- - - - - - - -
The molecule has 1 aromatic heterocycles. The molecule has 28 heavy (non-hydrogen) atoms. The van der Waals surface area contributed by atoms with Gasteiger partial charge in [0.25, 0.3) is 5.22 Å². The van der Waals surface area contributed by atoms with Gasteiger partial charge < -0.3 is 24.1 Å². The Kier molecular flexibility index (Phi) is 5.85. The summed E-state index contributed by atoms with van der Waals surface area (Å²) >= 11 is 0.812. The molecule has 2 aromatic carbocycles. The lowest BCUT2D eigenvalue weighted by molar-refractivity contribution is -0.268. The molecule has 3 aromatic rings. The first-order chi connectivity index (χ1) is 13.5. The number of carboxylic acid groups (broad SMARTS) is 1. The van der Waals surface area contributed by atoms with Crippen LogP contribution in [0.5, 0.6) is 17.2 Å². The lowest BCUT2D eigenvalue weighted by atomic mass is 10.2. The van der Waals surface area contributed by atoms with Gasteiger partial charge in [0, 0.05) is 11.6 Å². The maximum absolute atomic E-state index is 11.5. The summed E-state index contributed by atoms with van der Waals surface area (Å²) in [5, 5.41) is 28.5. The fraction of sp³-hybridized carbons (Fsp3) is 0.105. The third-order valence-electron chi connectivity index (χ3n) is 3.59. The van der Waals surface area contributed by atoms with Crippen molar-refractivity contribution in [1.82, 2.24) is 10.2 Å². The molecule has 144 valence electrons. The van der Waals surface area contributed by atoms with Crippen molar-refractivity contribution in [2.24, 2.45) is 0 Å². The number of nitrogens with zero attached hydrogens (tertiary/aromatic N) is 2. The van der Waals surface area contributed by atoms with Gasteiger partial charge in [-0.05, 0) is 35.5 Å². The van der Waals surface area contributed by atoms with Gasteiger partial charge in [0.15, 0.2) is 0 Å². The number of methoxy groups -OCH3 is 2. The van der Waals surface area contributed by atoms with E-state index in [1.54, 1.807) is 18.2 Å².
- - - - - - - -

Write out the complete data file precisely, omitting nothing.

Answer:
The molecule has 1 aromatic heterocycles. The molecule has 28 heavy (non-hydrogen) atoms. The van der Waals surface area contributed by atoms with Gasteiger partial charge in [0.25, 0.3) is 5.22 Å². The van der Waals surface area contributed by atoms with Gasteiger partial charge < -0.3 is 24.1 Å². The Kier molecular flexibility index (Phi) is 5.85. The summed E-state index contributed by atoms with van der Waals surface area (Å²) >= 11 is 0.812. The molecule has 2 aromatic carbocycles. The lowest BCUT2D eigenvalue weighted by molar-refractivity contribution is -0.268. The molecule has 3 aromatic rings. The first-order chi connectivity index (χ1) is 13.5. The number of carboxylic acid groups (broad SMARTS) is 1. The van der Waals surface area contributed by atoms with Crippen LogP contribution in [0.5, 0.6) is 17.2 Å². The lowest BCUT2D eigenvalue weighted by atomic mass is 10.2. The van der Waals surface area contributed by atoms with Gasteiger partial charge in [0, 0.05) is 11.6 Å². The maximum absolute atomic E-state index is 11.5. The summed E-state index contributed by atoms with van der Waals surface area (Å²) in [5, 5.41) is 28.5. The fraction of sp³-hybridized carbons (Fsp3) is 0.105. The third-order valence-electron chi connectivity index (χ3n) is 3.59. The van der Waals surface area contributed by atoms with Crippen molar-refractivity contribution in [1.82, 2.24) is 10.2 Å². The molecule has 144 valence electrons. The van der Waals surface area contributed by atoms with Crippen molar-refractivity contribution in [2.24, 2.45) is 0 Å². The number of nitrogens with zero attached hydrogens (tertiary/aromatic N) is 2. The van der Waals surface area contributed by atoms with Gasteiger partial charge in [-0.05, 0) is 35.5 Å². The van der Waals surface area contributed by atoms with Gasteiger partial charge in [0.15, 0.2) is 0 Å². The number of methoxy groups -OCH3 is 2. The van der Waals surface area contributed by atoms with E-state index in [1.54, 1.807) is 18.2 Å².